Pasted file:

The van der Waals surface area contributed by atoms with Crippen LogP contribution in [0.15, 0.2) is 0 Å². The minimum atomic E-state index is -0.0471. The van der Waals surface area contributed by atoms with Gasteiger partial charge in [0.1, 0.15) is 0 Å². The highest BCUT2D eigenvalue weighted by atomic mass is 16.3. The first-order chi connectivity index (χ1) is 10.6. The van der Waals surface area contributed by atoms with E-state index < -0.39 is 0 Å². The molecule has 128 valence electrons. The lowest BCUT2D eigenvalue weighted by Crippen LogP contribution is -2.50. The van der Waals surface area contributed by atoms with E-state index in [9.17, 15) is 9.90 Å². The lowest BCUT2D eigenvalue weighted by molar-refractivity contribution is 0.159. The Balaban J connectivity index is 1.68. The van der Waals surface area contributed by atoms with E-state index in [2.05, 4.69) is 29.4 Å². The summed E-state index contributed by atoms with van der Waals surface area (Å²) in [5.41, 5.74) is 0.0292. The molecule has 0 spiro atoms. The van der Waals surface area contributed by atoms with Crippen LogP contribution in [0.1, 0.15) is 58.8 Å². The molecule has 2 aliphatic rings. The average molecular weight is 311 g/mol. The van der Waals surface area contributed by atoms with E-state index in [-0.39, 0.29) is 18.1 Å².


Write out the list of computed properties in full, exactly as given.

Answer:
The van der Waals surface area contributed by atoms with Crippen LogP contribution in [0.15, 0.2) is 0 Å². The minimum atomic E-state index is -0.0471. The van der Waals surface area contributed by atoms with Gasteiger partial charge in [0.1, 0.15) is 0 Å². The highest BCUT2D eigenvalue weighted by atomic mass is 16.3. The first-order chi connectivity index (χ1) is 10.6. The van der Waals surface area contributed by atoms with E-state index < -0.39 is 0 Å². The molecule has 128 valence electrons. The lowest BCUT2D eigenvalue weighted by Crippen LogP contribution is -2.50. The van der Waals surface area contributed by atoms with E-state index in [9.17, 15) is 9.90 Å². The lowest BCUT2D eigenvalue weighted by molar-refractivity contribution is 0.159. The Balaban J connectivity index is 1.68. The van der Waals surface area contributed by atoms with E-state index in [2.05, 4.69) is 29.4 Å². The summed E-state index contributed by atoms with van der Waals surface area (Å²) in [5.41, 5.74) is 0.0292. The molecule has 0 spiro atoms. The van der Waals surface area contributed by atoms with Crippen LogP contribution in [0.1, 0.15) is 58.8 Å². The molecule has 2 aliphatic rings. The average molecular weight is 311 g/mol. The van der Waals surface area contributed by atoms with E-state index in [-0.39, 0.29) is 18.1 Å².